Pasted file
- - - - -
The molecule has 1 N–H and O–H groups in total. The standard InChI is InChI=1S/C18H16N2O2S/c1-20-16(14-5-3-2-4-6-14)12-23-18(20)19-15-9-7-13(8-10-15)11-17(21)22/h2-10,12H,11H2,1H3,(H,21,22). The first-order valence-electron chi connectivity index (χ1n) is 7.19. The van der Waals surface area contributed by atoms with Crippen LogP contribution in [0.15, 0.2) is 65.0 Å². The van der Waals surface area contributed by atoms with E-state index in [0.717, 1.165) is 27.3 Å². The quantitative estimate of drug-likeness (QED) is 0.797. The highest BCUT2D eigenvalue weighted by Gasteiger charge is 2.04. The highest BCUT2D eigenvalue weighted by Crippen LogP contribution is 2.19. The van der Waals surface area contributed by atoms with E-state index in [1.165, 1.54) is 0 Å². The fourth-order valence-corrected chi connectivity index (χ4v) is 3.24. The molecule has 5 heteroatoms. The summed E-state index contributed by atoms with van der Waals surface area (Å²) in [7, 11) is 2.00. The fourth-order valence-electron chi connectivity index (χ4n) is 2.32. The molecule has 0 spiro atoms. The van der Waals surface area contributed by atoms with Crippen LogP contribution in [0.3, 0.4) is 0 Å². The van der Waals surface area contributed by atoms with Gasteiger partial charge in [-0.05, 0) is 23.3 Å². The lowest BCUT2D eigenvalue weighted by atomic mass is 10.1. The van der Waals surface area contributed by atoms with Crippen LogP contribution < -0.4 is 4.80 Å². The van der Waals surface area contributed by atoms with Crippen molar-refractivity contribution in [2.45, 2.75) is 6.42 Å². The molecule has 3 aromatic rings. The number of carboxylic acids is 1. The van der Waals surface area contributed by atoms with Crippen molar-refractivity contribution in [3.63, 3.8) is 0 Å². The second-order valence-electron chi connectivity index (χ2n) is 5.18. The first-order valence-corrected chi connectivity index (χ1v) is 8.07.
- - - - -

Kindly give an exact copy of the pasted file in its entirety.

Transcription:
The molecule has 1 N–H and O–H groups in total. The standard InChI is InChI=1S/C18H16N2O2S/c1-20-16(14-5-3-2-4-6-14)12-23-18(20)19-15-9-7-13(8-10-15)11-17(21)22/h2-10,12H,11H2,1H3,(H,21,22). The first-order valence-electron chi connectivity index (χ1n) is 7.19. The van der Waals surface area contributed by atoms with Crippen LogP contribution in [0.15, 0.2) is 65.0 Å². The van der Waals surface area contributed by atoms with E-state index in [0.717, 1.165) is 27.3 Å². The quantitative estimate of drug-likeness (QED) is 0.797. The highest BCUT2D eigenvalue weighted by Gasteiger charge is 2.04. The highest BCUT2D eigenvalue weighted by Crippen LogP contribution is 2.19. The van der Waals surface area contributed by atoms with E-state index in [1.165, 1.54) is 0 Å². The fourth-order valence-corrected chi connectivity index (χ4v) is 3.24. The molecule has 5 heteroatoms. The summed E-state index contributed by atoms with van der Waals surface area (Å²) in [7, 11) is 2.00. The fourth-order valence-electron chi connectivity index (χ4n) is 2.32. The molecule has 0 spiro atoms. The van der Waals surface area contributed by atoms with Crippen LogP contribution in [0.3, 0.4) is 0 Å². The van der Waals surface area contributed by atoms with Gasteiger partial charge in [-0.05, 0) is 23.3 Å². The lowest BCUT2D eigenvalue weighted by atomic mass is 10.1. The van der Waals surface area contributed by atoms with Crippen LogP contribution < -0.4 is 4.80 Å². The van der Waals surface area contributed by atoms with Crippen molar-refractivity contribution in [2.45, 2.75) is 6.42 Å². The molecule has 3 aromatic rings. The number of carboxylic acids is 1. The van der Waals surface area contributed by atoms with Crippen molar-refractivity contribution in [3.63, 3.8) is 0 Å². The second-order valence-electron chi connectivity index (χ2n) is 5.18. The first-order valence-corrected chi connectivity index (χ1v) is 8.07.